"I would not like nights so bright you could not see the stars." -- Akira Kurosawa

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Atlanta
I grew up in a family of Southern storytellers. Back in 2004, I started Whole Bean to continue the tradition in a new medium. Over the years, I've written about families and friends, peculiar situations, extended road trips, recalcitrant home appliances, and many things for which I'm truly grateful. I hope you enjoy your time here.
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Listen to All That Quietness


I don't think my father ever realized that he was a wordsmith of sorts. I've mentioned before on this blog how he liked to subvert normal usage and pronunciation of common words, and I'm sure it was all in good fun, but he really did seem to enjoy uttering profound, folksy statements at just the right time. One day, while vacationing in Hot Springs, Arkansas, we turned off the Chevy and stepped out at a scenic overlook in the Ouachita National Forest. It was absolutely still, and as my dad took in the glorious view, he said simply, "Listen to all that quietness." I'm not sure at that time that I had ever heard the word "quietness" used in a proper sentence, but my dad really hit it on the head with that one. There was not a sound to be heard anywhere. We stood there for a few minutes looking out over the verdant scene in front of us and then got back into the car and returned to Hot Springs for some "diamond" shopping. (Hot Springs mines its own diamonds, which are actually faceted rock crystal, but they look splendid to the naked eye.) I remembered that "quietness" thing.

It may come as a surprise to many of you who know me, and particularly to those of you who have worked with me, but at my core, I'm really all about quietness. Sure, I'm as ready as anyone to engage in some serious (or sometimes, not so serious) storytelling, but I absolutely relish solitude. This is probably one of the reasons that walking is one of my favorite hobbies. It's for the most part solitary, and even when I'm plugged into 99% Invisible, The Memory Palace, or some other favorite podcast, I can always remove the headphones and snap right back to peace.

When I'm engaged socially, I'm totally there. I grew up as a rather shy child, and with the exception of a few close friends, I didn't really reach out to people much until I was in fifth grade, at which point I decided I wanted to become a secret agent and would do anything in my power to get there. I guess the fact that I didn't (and still don't) have a penchant for guns and violence probably kept me from pursuing that as a career. But playing secret agent got me involved talking to other kids in my class, and it went on from there. I experienced the awkward years around seventh and eighth grade and clammed up a little then, but by tenth grade, having found a group of seniors who accepted me as one of the cool kids (from a student government and political interest perspective, that is), I was going full throttle. Strangely enough, in college, I tended to be rather quiet except around my closest friends in the dorm and elsewhere. I didn't have the "rah-rah" experience at college, because a) Northwestern never won football games, and b) I was too busy studying neurons. When I entered the working world, however, I got my social skills back and have since, for the most part, enjoyed being in that space (as they say in the business world).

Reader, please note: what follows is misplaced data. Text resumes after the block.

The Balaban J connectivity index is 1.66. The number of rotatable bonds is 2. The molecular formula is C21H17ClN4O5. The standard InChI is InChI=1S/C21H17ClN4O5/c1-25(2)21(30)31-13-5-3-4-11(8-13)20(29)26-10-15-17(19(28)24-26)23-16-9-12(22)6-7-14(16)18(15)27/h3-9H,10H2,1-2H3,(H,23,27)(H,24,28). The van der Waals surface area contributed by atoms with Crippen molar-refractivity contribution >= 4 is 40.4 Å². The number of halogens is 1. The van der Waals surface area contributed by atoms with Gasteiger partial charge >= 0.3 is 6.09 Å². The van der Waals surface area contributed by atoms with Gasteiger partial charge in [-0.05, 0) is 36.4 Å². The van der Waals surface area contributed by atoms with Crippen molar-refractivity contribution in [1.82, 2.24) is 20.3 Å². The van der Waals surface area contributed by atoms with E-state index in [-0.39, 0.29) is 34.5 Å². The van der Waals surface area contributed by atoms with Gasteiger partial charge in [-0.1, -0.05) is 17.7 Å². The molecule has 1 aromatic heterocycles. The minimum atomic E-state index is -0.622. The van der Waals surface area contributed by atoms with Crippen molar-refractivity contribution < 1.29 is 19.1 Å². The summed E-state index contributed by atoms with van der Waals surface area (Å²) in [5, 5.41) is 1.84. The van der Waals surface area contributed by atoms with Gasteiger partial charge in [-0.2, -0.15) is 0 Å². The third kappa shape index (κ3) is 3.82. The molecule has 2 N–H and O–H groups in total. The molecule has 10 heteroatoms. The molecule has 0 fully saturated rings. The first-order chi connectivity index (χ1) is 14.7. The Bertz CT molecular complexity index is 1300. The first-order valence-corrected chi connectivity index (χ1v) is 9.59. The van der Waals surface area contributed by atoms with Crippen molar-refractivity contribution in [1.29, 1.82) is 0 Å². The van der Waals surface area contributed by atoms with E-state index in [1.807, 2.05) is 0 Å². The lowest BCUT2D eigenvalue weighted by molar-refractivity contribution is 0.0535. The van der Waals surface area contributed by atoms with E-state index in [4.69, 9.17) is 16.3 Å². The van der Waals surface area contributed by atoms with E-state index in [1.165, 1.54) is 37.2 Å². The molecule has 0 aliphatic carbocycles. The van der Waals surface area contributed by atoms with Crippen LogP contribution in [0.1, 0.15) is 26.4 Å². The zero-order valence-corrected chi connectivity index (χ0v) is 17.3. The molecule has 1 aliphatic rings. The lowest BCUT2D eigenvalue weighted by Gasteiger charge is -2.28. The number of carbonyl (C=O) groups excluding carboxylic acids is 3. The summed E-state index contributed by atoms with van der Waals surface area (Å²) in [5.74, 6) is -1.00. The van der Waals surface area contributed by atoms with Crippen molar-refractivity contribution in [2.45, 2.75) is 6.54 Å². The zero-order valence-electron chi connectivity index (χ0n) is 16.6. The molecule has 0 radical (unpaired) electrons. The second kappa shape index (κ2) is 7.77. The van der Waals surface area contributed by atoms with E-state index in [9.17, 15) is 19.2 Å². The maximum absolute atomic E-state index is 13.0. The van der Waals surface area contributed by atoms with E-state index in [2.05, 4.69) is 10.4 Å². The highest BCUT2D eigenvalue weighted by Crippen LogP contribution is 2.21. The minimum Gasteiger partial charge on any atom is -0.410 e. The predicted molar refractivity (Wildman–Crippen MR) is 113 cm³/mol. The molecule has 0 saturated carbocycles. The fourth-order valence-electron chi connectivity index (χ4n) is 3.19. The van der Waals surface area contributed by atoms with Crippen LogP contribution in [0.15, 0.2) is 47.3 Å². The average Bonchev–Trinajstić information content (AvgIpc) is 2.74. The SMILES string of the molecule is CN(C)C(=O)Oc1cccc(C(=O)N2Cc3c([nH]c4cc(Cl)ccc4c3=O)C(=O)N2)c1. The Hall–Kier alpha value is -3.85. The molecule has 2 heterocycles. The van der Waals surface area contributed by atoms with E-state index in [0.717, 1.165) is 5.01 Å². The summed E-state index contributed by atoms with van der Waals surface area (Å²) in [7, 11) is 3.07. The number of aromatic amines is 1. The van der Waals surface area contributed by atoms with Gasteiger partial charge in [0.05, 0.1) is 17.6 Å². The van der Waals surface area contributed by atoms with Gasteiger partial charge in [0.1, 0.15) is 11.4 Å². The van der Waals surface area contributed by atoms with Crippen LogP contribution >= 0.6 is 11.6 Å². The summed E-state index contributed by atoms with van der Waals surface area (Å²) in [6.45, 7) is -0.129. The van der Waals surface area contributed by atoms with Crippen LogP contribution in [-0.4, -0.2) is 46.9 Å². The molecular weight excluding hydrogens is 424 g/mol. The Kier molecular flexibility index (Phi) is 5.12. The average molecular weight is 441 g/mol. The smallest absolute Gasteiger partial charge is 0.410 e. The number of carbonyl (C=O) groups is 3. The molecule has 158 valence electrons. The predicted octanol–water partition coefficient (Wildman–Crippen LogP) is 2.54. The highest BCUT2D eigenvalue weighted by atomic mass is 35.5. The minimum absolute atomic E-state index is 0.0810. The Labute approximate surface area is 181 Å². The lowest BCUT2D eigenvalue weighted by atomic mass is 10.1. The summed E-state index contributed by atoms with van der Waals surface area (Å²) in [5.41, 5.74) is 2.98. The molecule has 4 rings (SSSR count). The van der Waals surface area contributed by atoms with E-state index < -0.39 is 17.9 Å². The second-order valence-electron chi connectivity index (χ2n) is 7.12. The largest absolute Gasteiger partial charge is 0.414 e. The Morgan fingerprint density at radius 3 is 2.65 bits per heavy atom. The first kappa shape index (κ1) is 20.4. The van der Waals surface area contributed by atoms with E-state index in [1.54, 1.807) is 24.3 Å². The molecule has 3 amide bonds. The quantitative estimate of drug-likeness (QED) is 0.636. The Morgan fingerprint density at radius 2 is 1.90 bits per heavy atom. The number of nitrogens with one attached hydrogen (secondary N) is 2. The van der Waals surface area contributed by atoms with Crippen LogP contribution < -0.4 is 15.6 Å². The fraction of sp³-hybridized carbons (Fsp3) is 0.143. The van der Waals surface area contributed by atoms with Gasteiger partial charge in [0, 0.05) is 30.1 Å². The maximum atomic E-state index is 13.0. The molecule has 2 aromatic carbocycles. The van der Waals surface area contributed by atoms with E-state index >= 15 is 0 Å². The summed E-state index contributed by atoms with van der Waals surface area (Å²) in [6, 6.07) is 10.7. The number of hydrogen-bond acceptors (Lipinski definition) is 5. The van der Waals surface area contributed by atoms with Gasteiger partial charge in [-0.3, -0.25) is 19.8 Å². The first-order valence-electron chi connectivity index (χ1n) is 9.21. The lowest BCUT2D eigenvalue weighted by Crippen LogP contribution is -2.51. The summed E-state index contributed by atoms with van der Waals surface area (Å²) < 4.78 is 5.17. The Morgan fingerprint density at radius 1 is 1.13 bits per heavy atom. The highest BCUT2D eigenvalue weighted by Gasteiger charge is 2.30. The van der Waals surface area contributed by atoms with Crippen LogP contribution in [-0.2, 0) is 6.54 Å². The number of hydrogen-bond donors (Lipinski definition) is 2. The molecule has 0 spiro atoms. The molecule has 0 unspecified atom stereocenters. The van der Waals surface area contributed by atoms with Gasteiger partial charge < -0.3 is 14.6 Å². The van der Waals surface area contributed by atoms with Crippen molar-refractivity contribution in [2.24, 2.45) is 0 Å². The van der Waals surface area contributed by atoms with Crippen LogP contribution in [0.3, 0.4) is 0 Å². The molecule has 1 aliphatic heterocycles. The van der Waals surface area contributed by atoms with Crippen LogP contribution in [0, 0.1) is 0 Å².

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While walking this morning, I was listening to a Super Soul Conversations podcast (surprise!) hosted by Oprah Winfrey in which she was discussing with spiritual teacher Eckhart Tolle the concept of living in the moment. This is a popular topic these days, given our constant bombardment with information in all sorts of formats and our incessant need to keep ourselves busy. You can't go fifty feet without hearing someone say that we all need to be more mindful, and I totally agree with this idea. The question is, how do we get there? One of Tolle's basic tenets is that stillness is a very necessary part of our existence. He believes that we derive strength from being restored in peaceful moments. And yet, we often bypass opportunities to take a quiet, reflective moment to ourselves, either out of necessity, as in work situations, or because we just don't think to do it. I suspect it's often more of the latter.

In the last couple of years, I've had a lot of time to reflect on this kind of thing. I've spent days and weeks in compromised physical situations where there was sometimes no other choice than to relax and reflect, and although I wasn't particularly fond of the way this all happened, it has had a very positive effect on me. I have always been guilty of sweating small stuff, but after a weird bout of pneumonia and, only one year later, a series of eye surgeries, almost everything tends to look like small stuff, and for the most part, I've adapted. I don't sweat nearly as much now, unless it's 95 degrees and I've underestimated the duration of my walk.

Don't get me wrong: there is nothing I enjoy more than getting together with family and friends. To me, it is the very essence of life. When I am with other people, tipping a glass or having a wonderful dinner, time seems to stand still. Jimmy Buffett has a song called "I Wish Lunch Could Last Forever," and I can totally relate to that. And yet, when I'm out walking with just a well-applied layer of sunscreen, my headphones, and sunglasses that I've yet to break, time stands still in its own way. And after that time of (relative) peace and quiet, it always looks like a whole new world. It's been this way ever since I started serious walking back in 2005, and I have no reason to believe it will ever change.

Listen to all that quietness.